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Artistic view of a Male Pteronarcys californica (Pteronarcyidae) (Giant Salmonfly) Stonefly Adult from the Gallatin River in Montana
Salmonflies
Pteronarcys californica

The giant Salmonflies of the Western mountains are legendary for their proclivity to elicit consistent dry-fly action and ferocious strikes.

Dorsal view of a Amphizoa (Amphizoidae) Beetle Larva from Sears Creek in Washington
This is the first of it's family I've seen, collected from a tiny, fishless stream in the Cascades. The three species of this genus all live in the Northwest and are predators that primarily eat stonefly nymphs Merritt R.W., Cummins, K.W., and Berg, M.B. (2019).
27" brown trout, my largest ever. It was the sub-dominant fish in its pool. After this, I hooked the bigger one, but I couldn't land it.
Troutnut is a project started in 2003 by salmonid ecologist Jason "Troutnut" Neuswanger to help anglers and fly tyers unabashedly embrace the entomological side of the sport. Learn more about Troutnut or support the project for an enhanced experience here.

By Troutnut on September 30th, 2022
A work trip took me to eastern Washington this fall, and I took some time to drive far out into the desert and explore a thin blue line on the map, where groundwater flowed through a channel I thought might be trouty. In one spot I wanted to try, the channel was dry, but I hunted around and found water. After a long hike over ground that looked like it should be crawling with rattlesnakes (although I fortunately didn't see any), I stepped in and started looking for trout. There were some.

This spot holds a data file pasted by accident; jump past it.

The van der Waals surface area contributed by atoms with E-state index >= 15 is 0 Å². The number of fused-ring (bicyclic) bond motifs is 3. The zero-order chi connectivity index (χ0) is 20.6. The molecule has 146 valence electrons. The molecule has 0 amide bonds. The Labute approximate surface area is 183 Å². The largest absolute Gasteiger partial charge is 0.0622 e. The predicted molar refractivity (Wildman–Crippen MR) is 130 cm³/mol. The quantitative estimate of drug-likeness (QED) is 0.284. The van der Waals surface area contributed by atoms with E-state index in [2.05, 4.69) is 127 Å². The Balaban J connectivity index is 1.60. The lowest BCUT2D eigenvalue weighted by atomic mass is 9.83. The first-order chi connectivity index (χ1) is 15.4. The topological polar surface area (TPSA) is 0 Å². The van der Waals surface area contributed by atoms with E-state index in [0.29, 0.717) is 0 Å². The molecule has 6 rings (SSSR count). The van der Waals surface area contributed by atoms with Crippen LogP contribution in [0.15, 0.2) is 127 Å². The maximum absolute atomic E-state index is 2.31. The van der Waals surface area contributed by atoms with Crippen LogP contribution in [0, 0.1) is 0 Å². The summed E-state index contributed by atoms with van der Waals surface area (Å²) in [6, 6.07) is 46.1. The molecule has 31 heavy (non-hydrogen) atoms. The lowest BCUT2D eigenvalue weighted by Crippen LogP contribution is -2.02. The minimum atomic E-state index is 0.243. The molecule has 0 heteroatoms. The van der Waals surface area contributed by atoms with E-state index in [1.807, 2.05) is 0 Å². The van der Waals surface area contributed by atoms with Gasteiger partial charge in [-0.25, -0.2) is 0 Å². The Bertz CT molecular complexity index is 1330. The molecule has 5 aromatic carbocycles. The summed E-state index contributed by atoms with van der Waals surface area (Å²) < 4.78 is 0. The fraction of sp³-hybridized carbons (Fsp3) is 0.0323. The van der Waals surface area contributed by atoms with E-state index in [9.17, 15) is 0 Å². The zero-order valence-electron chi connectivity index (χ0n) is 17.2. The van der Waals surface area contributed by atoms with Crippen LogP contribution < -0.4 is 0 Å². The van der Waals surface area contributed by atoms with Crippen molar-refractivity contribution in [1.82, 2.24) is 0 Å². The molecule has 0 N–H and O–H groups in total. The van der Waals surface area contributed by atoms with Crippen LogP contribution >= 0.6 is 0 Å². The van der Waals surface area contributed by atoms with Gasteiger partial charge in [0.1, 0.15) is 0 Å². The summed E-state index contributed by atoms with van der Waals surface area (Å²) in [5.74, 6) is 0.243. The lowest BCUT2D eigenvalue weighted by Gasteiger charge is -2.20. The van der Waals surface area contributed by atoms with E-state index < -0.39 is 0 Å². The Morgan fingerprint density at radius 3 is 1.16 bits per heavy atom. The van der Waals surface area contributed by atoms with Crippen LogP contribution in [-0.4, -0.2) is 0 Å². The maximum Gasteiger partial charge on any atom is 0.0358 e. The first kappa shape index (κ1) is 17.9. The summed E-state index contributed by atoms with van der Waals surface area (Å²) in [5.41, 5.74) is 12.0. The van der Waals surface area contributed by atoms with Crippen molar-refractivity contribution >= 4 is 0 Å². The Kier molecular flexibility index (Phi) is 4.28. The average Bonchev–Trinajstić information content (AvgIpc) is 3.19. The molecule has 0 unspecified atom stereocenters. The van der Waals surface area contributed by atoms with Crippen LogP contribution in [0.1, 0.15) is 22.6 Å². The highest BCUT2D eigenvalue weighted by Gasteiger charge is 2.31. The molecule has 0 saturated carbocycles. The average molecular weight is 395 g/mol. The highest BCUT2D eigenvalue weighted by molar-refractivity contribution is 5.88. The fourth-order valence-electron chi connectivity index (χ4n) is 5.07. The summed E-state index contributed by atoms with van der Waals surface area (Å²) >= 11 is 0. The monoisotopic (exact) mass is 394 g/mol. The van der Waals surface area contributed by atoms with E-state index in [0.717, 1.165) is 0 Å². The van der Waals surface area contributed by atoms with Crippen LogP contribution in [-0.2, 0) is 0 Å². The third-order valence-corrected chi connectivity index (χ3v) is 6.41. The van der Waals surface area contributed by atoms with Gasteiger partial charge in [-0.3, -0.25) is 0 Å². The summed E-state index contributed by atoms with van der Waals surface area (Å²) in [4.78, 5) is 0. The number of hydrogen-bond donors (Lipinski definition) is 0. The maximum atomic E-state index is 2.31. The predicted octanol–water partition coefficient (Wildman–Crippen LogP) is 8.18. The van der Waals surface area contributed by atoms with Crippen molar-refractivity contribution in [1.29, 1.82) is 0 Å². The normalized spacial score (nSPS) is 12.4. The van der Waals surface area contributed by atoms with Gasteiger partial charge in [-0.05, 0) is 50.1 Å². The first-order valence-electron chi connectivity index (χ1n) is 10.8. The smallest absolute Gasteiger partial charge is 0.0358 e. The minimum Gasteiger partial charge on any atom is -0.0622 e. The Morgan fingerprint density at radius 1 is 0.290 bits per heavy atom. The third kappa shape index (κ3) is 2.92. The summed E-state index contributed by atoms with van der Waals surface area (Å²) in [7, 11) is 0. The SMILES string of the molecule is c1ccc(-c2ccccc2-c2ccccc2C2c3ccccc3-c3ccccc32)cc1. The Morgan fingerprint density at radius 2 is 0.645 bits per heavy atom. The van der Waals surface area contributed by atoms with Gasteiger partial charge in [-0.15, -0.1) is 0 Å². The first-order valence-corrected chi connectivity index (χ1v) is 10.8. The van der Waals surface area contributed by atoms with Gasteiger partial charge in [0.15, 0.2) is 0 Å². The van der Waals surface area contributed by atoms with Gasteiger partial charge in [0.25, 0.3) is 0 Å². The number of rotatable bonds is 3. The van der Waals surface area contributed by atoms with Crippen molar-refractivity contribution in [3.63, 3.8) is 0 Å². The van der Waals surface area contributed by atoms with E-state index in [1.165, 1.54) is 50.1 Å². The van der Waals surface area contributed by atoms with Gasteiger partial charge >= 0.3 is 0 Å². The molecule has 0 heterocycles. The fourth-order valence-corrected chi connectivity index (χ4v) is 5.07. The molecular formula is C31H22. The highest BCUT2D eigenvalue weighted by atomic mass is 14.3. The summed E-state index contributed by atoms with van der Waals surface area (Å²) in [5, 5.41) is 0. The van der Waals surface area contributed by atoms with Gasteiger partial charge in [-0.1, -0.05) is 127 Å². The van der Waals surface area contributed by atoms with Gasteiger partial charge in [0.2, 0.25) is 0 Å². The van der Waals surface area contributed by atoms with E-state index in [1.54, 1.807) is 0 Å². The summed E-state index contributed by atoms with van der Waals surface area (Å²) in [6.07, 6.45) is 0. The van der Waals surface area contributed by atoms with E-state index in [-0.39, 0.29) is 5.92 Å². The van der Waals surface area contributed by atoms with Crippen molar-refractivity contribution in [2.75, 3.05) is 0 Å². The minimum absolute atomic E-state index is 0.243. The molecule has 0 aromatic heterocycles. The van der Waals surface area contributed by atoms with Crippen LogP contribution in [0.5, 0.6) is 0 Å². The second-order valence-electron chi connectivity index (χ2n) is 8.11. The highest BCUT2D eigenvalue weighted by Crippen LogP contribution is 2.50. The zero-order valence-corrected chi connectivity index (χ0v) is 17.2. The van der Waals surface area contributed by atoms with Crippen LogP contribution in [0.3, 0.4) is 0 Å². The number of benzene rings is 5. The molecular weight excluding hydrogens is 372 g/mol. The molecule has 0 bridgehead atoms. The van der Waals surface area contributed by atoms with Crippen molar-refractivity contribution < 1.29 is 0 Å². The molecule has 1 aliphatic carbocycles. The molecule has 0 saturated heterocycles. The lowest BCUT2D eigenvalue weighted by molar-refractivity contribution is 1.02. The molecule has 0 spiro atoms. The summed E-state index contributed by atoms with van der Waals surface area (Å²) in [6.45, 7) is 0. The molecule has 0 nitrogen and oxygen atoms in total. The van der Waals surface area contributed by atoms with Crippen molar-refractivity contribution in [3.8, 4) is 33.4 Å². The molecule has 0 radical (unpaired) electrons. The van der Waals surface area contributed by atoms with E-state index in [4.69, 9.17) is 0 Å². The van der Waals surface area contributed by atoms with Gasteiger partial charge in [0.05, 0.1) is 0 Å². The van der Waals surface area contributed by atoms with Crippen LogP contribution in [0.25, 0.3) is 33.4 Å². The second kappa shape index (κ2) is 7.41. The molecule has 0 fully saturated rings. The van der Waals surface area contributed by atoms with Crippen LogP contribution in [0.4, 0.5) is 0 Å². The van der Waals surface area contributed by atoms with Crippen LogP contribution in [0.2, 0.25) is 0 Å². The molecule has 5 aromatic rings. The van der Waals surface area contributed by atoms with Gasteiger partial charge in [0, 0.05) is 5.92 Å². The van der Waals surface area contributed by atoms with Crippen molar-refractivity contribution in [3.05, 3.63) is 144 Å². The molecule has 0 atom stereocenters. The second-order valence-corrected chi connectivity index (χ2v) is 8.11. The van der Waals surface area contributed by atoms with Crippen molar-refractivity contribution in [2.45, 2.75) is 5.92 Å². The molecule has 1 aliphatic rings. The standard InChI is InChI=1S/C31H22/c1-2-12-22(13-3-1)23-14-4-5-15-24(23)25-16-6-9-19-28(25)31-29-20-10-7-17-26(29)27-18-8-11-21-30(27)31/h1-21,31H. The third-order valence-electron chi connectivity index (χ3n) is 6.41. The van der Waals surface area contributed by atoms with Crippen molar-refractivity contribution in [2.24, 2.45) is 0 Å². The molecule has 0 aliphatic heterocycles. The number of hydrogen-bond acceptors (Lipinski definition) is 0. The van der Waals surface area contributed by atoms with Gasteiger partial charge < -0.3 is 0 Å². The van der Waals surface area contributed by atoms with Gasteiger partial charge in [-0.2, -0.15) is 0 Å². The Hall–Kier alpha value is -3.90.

Fishing mid-afternoon on a sunny day, I was pleasantly surprised to find the first fishable October Caddis (Dicosmoecus) hatch I've encountered. There weren't thick clouds of bugs, just a noticeable number of adults flitting around, enough to make trout that seemed generally lethargic rocket to the surface for anything resembling a decent imitation. One long run lined with bank-side alders, a conspicuous feature on this grassy-banked stream, held an exceptional number of caddisflies perching in the leaves, enough that at least a few would fly away when I shook the trunk of any tree. There were trout below these trees in slow, shallow water that would not ordinarily have held them. It was interesting to to see such a convincing example of trout moving between different habitats to pursue a particular food source.

Photos by Troutnut from Mystery Creek #306 in Washington

Mystery Creek # 306 in Washington
Mystery Creek # 306 in Washington
Mystery Creek # 306 in Washington
Mystery Creek # 306 in Washington
This was easily the fattest six-inch brown trout I've ever seen.
Mystery Creek # 306 in Washington
Mystery Creek # 306 in Washington
Mystery Creek # 306 in Washington
Mystery Creek # 306 in Washington
Mystery Creek # 306 in Washington
Mystery Creek # 306 in Washington

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